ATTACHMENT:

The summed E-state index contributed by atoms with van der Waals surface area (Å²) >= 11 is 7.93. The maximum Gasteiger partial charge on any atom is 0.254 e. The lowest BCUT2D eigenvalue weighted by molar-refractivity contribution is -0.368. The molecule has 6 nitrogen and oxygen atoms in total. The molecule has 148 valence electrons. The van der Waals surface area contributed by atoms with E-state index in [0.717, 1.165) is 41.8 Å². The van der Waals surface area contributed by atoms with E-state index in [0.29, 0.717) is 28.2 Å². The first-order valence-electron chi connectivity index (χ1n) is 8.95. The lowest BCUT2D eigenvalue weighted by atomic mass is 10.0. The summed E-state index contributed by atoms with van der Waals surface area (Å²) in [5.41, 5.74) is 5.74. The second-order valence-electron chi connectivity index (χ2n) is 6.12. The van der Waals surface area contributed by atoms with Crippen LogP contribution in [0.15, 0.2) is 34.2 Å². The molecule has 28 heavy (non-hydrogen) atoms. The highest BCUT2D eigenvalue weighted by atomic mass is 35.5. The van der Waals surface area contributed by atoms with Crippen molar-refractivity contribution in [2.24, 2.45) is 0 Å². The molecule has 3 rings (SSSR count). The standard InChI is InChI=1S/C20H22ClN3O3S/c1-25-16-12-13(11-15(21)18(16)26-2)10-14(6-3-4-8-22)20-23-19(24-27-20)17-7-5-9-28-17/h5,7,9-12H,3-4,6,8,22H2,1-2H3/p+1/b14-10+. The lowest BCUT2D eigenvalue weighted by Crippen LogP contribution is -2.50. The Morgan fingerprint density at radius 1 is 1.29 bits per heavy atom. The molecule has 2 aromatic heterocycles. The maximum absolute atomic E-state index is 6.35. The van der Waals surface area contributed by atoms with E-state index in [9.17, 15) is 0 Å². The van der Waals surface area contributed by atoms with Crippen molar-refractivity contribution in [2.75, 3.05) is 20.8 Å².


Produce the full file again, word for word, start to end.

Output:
The summed E-state index contributed by atoms with van der Waals surface area (Å²) >= 11 is 7.93. The maximum Gasteiger partial charge on any atom is 0.254 e. The lowest BCUT2D eigenvalue weighted by molar-refractivity contribution is -0.368. The molecule has 6 nitrogen and oxygen atoms in total. The molecule has 148 valence electrons. The van der Waals surface area contributed by atoms with E-state index in [0.717, 1.165) is 41.8 Å². The van der Waals surface area contributed by atoms with E-state index in [0.29, 0.717) is 28.2 Å². The first-order valence-electron chi connectivity index (χ1n) is 8.95. The lowest BCUT2D eigenvalue weighted by atomic mass is 10.0. The summed E-state index contributed by atoms with van der Waals surface area (Å²) in [5.41, 5.74) is 5.74. The second-order valence-electron chi connectivity index (χ2n) is 6.12. The van der Waals surface area contributed by atoms with Crippen LogP contribution in [0.15, 0.2) is 34.2 Å². The molecule has 28 heavy (non-hydrogen) atoms. The highest BCUT2D eigenvalue weighted by atomic mass is 35.5. The van der Waals surface area contributed by atoms with Crippen molar-refractivity contribution in [2.24, 2.45) is 0 Å². The molecule has 3 rings (SSSR count). The standard InChI is InChI=1S/C20H22ClN3O3S/c1-25-16-12-13(11-15(21)18(16)26-2)10-14(6-3-4-8-22)20-23-19(24-27-20)17-7-5-9-28-17/h5,7,9-12H,3-4,6,8,22H2,1-2H3/p+1/b14-10+. The lowest BCUT2D eigenvalue weighted by Crippen LogP contribution is -2.50. The Morgan fingerprint density at radius 1 is 1.29 bits per heavy atom. The molecule has 2 aromatic heterocycles. The maximum absolute atomic E-state index is 6.35. The van der Waals surface area contributed by atoms with E-state index in [9.17, 15) is 0 Å². The van der Waals surface area contributed by atoms with Crippen molar-refractivity contribution in [2.75, 3.05) is 20.8 Å².